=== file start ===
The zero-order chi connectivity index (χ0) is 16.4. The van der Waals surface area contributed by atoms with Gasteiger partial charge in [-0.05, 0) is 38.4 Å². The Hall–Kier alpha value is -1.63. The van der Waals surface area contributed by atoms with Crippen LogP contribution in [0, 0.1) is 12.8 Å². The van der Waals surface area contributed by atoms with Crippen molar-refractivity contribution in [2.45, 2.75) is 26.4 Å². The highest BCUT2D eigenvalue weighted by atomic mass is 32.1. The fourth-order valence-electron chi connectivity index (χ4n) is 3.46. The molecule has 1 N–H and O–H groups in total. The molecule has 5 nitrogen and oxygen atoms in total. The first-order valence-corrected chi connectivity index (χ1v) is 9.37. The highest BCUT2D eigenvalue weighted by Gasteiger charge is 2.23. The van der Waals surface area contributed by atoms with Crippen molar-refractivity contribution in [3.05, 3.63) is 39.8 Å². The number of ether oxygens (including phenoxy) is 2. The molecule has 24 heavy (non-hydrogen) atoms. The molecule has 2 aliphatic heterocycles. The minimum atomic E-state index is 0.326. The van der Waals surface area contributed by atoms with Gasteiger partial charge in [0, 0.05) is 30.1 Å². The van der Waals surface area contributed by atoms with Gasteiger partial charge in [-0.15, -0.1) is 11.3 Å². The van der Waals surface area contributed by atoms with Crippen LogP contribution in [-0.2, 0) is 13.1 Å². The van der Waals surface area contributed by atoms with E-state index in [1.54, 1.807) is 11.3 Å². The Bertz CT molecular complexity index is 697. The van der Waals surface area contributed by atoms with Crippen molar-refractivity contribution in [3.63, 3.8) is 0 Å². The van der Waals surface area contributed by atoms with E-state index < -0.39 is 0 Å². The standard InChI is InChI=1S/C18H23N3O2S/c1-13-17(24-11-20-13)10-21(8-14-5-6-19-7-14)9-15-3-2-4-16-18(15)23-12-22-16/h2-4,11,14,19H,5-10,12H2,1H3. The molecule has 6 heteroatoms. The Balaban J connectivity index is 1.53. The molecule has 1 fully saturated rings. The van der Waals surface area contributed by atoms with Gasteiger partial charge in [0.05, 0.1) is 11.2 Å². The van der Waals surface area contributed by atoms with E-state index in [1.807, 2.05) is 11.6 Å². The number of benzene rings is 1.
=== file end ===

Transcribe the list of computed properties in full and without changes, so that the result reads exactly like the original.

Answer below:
The zero-order chi connectivity index (χ0) is 16.4. The van der Waals surface area contributed by atoms with Gasteiger partial charge in [-0.05, 0) is 38.4 Å². The Hall–Kier alpha value is -1.63. The van der Waals surface area contributed by atoms with Crippen LogP contribution in [0, 0.1) is 12.8 Å². The van der Waals surface area contributed by atoms with Crippen molar-refractivity contribution in [2.45, 2.75) is 26.4 Å². The highest BCUT2D eigenvalue weighted by atomic mass is 32.1. The fourth-order valence-electron chi connectivity index (χ4n) is 3.46. The molecule has 1 N–H and O–H groups in total. The molecule has 5 nitrogen and oxygen atoms in total. The first-order valence-corrected chi connectivity index (χ1v) is 9.37. The highest BCUT2D eigenvalue weighted by Gasteiger charge is 2.23. The van der Waals surface area contributed by atoms with Crippen molar-refractivity contribution in [3.05, 3.63) is 39.8 Å². The number of ether oxygens (including phenoxy) is 2. The molecule has 24 heavy (non-hydrogen) atoms. The molecule has 2 aliphatic heterocycles. The minimum atomic E-state index is 0.326. The van der Waals surface area contributed by atoms with Gasteiger partial charge in [0, 0.05) is 30.1 Å². The van der Waals surface area contributed by atoms with Gasteiger partial charge in [-0.15, -0.1) is 11.3 Å². The van der Waals surface area contributed by atoms with Crippen LogP contribution in [-0.2, 0) is 13.1 Å². The van der Waals surface area contributed by atoms with E-state index in [1.54, 1.807) is 11.3 Å². The Bertz CT molecular complexity index is 697. The van der Waals surface area contributed by atoms with Crippen molar-refractivity contribution in [3.63, 3.8) is 0 Å². The van der Waals surface area contributed by atoms with E-state index < -0.39 is 0 Å². The standard InChI is InChI=1S/C18H23N3O2S/c1-13-17(24-11-20-13)10-21(8-14-5-6-19-7-14)9-15-3-2-4-16-18(15)23-12-22-16/h2-4,11,14,19H,5-10,12H2,1H3. The molecule has 6 heteroatoms. The Balaban J connectivity index is 1.53. The molecule has 1 fully saturated rings. The van der Waals surface area contributed by atoms with Gasteiger partial charge in [0.05, 0.1) is 11.2 Å². The van der Waals surface area contributed by atoms with E-state index in [1.807, 2.05) is 11.6 Å². The number of benzene rings is 1.